Sam Nunberg, Ex-Trump Campaign Aide, Now Says He's Likely To Comply With Mueller In declaring he wouldn't play ball, the former campaign aide had cited what he called the "bankruptcies" the special counsel has caused for other people involved with his investigation.
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Ex-Trump Aide Sam Nunberg Now Says He Is Likely To Cooperate With Mueller Subpoena

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Ex-Trump Aide Sam Nunberg Now Says He Is Likely To Cooperate With Mueller Subpoena

Ex-Trump Aide Sam Nunberg Now Says He Is Likely To Cooperate With Mueller Subpoena

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MARY LOUISE KELLY, HOST:

One of President Trump's former campaign advisers says he won't comply with the Russia investigation. Sam Nunberg worked for the president in the very early stages. He said today he has received a subpoena from Special Counsel Robert Mueller. And he says he is not going to do what it orders him to do. In fact, he said so in a few press and TV appearances today. Here he is on MSNBC.

(SOUNDBITE OF ARCHIVED RECORDING)

SAM NUNBERG: When I get a subpoena like this, the president's right, it's a witch hunt. And I'm not going to cooperate. What do I have to spend 80 hours going over my emails?

KELLY: NPR's Tim Mak has been covering this story today. He joins me now. Hey, Tim.

TIM MAK, BYLINE: Hey, there.

KELLY: First of all, who is Sam Nunberg? I confess I had never heard of him before today.

MAK: Well, he's an individual who worked with the Trump organization for four years, then later the Trump campaign in its very infancy. He was fired in the summer of 2015 when it emerged that he had written some racially charged Facebook posts years prior to that. He's been bouncing around as someone who speaks and gives commentary on what the Trump campaign was like and what it's, you know, what the organization was up to in the early stages.

And today he just had a total meltdown across several networks. On MSNBC, on two shows on CNN, he's asking for legal advice, even though he's a lawyer, admitted to the bar in the state...

KELLY: He's a lawyer?

MAK: He's a lawyer.

KELLY: OK.

MAK: And he's asking people on television, hey, you know, should I comply with these subpoenas? And then on the other hand saying, I'm absolutely not going to comply with any subpoenas issued by the special counsel.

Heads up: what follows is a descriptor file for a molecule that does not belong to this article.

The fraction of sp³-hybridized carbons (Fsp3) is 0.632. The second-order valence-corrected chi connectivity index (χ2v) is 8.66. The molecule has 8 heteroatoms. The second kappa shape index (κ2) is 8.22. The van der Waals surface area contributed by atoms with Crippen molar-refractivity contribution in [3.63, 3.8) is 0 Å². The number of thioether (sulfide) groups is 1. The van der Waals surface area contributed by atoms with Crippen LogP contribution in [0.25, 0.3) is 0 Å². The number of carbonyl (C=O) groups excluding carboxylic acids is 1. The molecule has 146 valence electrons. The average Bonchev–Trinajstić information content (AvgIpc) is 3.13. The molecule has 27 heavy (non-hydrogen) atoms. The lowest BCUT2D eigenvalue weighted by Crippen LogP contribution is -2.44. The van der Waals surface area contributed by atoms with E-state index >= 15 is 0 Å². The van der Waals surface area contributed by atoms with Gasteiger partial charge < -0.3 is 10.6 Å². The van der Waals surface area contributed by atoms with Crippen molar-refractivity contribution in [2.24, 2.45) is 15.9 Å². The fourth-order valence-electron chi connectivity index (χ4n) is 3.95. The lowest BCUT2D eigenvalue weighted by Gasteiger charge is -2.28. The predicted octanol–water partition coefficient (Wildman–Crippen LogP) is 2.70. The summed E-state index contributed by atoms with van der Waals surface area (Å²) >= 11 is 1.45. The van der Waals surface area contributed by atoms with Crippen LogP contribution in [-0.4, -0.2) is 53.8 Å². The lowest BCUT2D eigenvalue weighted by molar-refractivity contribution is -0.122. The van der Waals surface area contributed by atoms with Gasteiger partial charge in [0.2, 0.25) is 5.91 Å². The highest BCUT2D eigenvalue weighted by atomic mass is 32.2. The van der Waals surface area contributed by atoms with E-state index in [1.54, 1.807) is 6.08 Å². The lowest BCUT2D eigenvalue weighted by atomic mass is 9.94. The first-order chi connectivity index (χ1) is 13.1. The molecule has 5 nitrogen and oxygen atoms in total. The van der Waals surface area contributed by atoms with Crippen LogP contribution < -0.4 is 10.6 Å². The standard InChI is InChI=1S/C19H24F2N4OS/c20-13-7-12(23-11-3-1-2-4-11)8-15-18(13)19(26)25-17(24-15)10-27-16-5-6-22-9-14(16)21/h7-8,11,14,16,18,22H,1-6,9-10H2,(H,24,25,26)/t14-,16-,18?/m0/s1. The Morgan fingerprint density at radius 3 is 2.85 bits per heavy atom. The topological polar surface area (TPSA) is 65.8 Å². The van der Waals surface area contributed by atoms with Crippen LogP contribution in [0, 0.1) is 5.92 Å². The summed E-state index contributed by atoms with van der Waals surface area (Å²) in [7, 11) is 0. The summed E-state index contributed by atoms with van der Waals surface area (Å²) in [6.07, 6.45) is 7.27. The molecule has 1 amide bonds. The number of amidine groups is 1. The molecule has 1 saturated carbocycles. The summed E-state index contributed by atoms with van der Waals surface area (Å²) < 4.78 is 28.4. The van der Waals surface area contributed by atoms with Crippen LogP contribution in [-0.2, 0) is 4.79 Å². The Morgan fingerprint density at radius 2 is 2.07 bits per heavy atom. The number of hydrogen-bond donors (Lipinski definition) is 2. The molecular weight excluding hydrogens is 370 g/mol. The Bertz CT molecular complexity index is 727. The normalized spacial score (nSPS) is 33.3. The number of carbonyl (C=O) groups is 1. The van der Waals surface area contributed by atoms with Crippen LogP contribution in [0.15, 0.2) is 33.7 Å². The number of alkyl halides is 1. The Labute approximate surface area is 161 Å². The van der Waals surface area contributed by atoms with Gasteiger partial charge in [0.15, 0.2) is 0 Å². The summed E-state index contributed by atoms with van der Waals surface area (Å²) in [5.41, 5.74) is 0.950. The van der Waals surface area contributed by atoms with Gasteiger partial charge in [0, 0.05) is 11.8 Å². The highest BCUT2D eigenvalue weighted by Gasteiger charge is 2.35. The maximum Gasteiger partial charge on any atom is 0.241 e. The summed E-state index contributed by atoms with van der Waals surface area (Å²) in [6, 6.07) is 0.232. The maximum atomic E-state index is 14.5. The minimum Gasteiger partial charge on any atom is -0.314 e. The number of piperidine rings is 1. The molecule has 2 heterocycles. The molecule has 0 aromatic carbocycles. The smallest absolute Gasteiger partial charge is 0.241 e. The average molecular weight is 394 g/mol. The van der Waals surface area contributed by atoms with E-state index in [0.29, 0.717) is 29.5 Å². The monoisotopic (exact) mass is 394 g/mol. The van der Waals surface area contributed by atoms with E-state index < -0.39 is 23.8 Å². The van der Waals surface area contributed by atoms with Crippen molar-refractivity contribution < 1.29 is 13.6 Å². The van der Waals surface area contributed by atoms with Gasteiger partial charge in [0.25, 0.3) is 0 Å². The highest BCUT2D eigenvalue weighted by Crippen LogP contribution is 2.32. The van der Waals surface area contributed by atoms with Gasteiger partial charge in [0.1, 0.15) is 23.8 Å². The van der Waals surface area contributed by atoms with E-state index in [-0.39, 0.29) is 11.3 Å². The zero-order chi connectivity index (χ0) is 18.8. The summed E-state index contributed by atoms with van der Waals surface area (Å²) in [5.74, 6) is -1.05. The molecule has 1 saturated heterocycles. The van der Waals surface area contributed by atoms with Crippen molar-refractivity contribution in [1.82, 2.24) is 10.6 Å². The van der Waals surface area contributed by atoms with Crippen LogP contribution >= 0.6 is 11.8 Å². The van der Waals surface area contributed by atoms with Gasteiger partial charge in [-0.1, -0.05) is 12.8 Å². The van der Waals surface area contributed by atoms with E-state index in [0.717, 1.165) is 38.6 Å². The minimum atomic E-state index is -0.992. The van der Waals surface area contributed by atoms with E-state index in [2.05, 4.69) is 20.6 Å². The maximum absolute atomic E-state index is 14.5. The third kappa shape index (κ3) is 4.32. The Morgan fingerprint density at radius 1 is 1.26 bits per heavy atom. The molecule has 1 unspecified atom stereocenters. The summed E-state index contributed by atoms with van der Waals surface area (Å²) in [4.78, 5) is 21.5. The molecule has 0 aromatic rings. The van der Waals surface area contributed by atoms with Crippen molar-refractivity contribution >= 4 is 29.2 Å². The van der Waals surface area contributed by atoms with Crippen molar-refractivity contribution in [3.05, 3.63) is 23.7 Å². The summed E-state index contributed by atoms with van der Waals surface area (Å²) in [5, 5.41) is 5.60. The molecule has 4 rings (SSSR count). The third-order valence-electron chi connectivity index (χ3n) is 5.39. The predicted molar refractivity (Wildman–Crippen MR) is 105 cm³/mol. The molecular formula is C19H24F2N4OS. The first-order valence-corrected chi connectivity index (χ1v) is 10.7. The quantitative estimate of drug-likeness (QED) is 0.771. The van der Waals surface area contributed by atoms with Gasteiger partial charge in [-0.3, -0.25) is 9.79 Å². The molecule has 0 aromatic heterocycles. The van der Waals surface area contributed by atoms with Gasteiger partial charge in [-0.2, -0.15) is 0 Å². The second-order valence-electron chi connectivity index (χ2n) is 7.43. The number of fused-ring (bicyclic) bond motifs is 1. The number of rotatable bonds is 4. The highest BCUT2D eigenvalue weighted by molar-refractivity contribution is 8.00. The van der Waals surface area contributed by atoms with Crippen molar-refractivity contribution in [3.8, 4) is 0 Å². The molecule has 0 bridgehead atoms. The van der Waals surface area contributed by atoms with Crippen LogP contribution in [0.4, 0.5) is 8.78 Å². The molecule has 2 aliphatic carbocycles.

KELLY: Yeah, I was flicking back and forth between channels today and every channel I flicked to, he was all over it. What does he say the special counsel wants? Do we know what's in the subpoena?

MAK: Well, he's been very clear. And it appears that he sent the subpoena to numerous people in the news media. The subpoena's asking for communications between him and other folks in the Trump campaign, including Steve Bannon, the former White House aide to Donald Trump, and Roger Stone, who's been an adviser to Donald Trump for many years.

And Sam Nunberg also was asked to come and testify before a grand jury on Friday. And he's saying, I won't do it.

KELLY: Why not?

MAK: He's saying, why should I have to?

KELLY: Yeah.

MAK: And he even taunted the special counsel in saying, come and arrest me. I don't care.

KELLY: He has been legally subpoenaed. What are the penalties if he just doesn't show up?

MAK: Well, there are a lot of penalties to include jail time. The last person to refuse a subpoena of this kind before a grand jury was an individual who was subpoenaed during the Whitewater investigation during the Clinton administration. And she spent 18 months in jail. So this is no small matter here when you're talking about a special counsel and a subpoena. And he's really rattling a cage here.

KELLY: Yeah. What might it tell us about what Mueller knows, what direction he's taking his investigation in that they are asking to speak to someone whose knowledge of the Trump campaign would have ended way back in 2015?

MAK: Well, it's really hard to kind of to guess what Mueller is getting at here. That whole office is so opaque. But what it does tell us is that the scope of his inquiry is pretty broad. It goes back to at least 2015, maybe prior to that. And Sam Nunberg has had a lot of communications with top Trump advisers. He said himself today, oh, I talked to Roger Stone and Steve Bannon eight times a day.

Why should I give up my communications with them?

KELLY: NPR's Tim Mak, thank you for that very interesting reporting.

MAK: Thank you.

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